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ERIC Number: ED072387
Record Type: RIE
Publication Date: 1972-Sep
Pages: 16
Abstractor: N/A
Reference Count: 0
Factors Observed During Adolescence Which Anticipate the Degree of Psychopathology and Social Competence Seen in Early Adulthood.
Goldstein, Michael J.
The author conducted two studies of disturbed adolescents in an effort to specify the precursors of severe psychopathology in adulthood, particularly the schizophrenic spectrum of disorders. In the prospective study 35 disturbed adolescents were followed for a five-year period from age 16 to 21. Numerous measures were taken on the target adolescent as well as the family interaction patterns of his primary family group. Two criteria emerged as being particularly valuable in identifying the high risk adolescent: first, the perceived quality of relationships among primary family members and, second, the degree of bizarreness manifested in the adolescent psychopathology of the target child. In an attempt to follow up certain leads in these prospective data, a retrospective study was conducted using a sample of young adult schizophrenics whose parents were available as informants. The schizophrenics were also divided into good and poor premorbid based on a scale focused upon late adolescent patterns. The major finding in this study was that the descriptions of the adolescent behavior patterns of good and poor premorbids were very different and each resembled one of the prospective study's contrasting adolescent problem groups. (Author/SES)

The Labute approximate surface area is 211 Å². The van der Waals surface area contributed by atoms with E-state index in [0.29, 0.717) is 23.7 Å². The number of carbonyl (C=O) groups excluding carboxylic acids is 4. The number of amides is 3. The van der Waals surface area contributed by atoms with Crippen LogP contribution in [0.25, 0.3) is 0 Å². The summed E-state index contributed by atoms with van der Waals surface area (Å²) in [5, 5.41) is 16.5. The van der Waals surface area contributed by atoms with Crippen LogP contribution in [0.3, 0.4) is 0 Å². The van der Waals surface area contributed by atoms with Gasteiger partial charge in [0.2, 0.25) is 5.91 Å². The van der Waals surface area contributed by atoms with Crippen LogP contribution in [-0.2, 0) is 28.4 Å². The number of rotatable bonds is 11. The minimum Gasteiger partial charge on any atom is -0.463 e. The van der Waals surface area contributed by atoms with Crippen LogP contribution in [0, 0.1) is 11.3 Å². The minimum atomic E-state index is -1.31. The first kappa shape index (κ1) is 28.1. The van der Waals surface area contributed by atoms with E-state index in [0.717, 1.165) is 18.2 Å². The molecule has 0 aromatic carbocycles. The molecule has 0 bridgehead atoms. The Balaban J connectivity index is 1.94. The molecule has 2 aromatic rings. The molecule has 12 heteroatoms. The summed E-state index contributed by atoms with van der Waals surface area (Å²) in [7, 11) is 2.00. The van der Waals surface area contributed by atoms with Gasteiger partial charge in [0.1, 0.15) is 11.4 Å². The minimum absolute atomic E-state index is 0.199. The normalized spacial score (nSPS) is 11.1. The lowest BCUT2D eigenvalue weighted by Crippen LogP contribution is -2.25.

Publication Type: N/A
Education Level: N/A
Audience: N/A
Language: N/A
Sponsor: N/A
Authoring Institution: N/A
Note: Paper presented at the American Psychological Association Convention, September 2-8, 1972, Honolulu, Hawaii